Finally, within Roman Catholicism a massive scandal of historic proportions has created a serious crisis of confidence that reaches down to the layperson in the pews.  Priests, bishops and even archbishops have been involved in pedophilia and/or efforts to cover-up such predatory abuse of children.  And, recently, Pope Francis even admitted that many priests have seduced and abused nuns.  Furthermore, a secular, gay French journalist, Frederic Martel, has just published a book, In the Closet of the Vatican, which argues that “The prevalence of gay liaisons in the Vatican means that clerical celibacy is a failure and a fraud, as unnatural and damaging as an earlier moral consensus believed homosexuality to be.”  As Ross Douthat suggests, Martel is in effect (incorrectly) arguing that “Instead of celibacy making men deviant, celibacy is the deviance, and open homosexuality the cure.  Celibacy used to offend family-value conservatism; now it offends equally against the opposite spirit.”

As we think biblically about all this, it is important to remember that such predatory and reprehensible behavior does not occur in a vacuum.  Few would disagree with the conclusion that we live in a sex-saturated culture with few boundaries.  Pornography abounds and is institutionalized on the Internet and in all forms of entertainment.  Ross Douthat comments that “When the sexual revolution started, its conservative critics warned it would replace marriage with a divorce-go-round, leave children without fathers, and expose women to more predation than before . . . The cascade of revelations about powerful men [abusing women] is a continuation [of that] . . . But so far the process has not substituted successful marriages for failing ones, healthy relationships for exploitative ones, new courtship scripts for the ones torn up 50 years ago.  Instead as Weinsteinian or Polanskian excesses have been corrected, we’ve increased singlehood, sterility and loneliness.”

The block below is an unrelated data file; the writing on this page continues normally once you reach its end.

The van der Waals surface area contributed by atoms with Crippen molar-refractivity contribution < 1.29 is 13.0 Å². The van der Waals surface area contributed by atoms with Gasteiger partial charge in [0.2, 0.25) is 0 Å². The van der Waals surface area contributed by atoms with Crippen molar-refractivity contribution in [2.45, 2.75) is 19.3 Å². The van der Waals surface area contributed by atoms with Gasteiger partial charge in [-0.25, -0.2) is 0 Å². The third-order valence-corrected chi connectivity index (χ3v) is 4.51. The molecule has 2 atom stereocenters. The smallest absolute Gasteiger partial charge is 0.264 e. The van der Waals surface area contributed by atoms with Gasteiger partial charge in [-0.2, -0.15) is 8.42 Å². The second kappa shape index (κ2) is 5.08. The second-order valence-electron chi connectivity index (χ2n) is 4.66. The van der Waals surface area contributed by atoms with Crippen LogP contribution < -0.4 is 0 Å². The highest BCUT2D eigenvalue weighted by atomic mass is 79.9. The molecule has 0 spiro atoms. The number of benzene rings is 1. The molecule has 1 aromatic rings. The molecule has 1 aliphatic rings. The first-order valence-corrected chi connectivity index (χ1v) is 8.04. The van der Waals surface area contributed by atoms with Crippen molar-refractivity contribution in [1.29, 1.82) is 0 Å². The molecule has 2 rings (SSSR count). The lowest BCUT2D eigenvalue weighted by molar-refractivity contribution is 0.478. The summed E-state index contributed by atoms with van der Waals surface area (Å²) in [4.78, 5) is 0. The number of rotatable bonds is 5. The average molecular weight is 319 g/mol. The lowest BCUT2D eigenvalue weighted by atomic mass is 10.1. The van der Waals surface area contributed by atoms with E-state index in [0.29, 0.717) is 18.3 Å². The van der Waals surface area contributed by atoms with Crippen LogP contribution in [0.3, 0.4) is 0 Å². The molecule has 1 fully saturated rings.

Theologian Albert Mohler maintains that Hugh Hefner, Playboy’s founder and relentless advocate, not only promoted a lifestyle of sexual libertinism; he also sponsored a theology.  In an interview, Hefner declared that he was a “spiritual person, but I don’t mean that I believe in the supernatural.”  He believed in God as creator but not in “the God of the Bible.”  He championed that “I urge one and all to live life as if there is no reward in the afterlife and to do it in a moral way that makes it better for you and those around you, and that leaves this world a little better place than when you found it.”  Hefner’s moral philosophy and “theology” of libertinism and exploitation are now mainstreamed in American culture.  Hefner was not a moral revolutionary but a peddler of smut in the name of freedom.  His “freedom” produced bondage and enslavement to a sexual fantasy that has destroyed both men and women.  Hefner personified the sexual ethic that now pervades American civilization—a lifestyle without boundaries and without many checks on behavior—until now!  The predatory abuse and blatant harassment of men toward women is now being challenged—and it is long overdue.

What should be the response of the Church of Jesus Christ to all of this?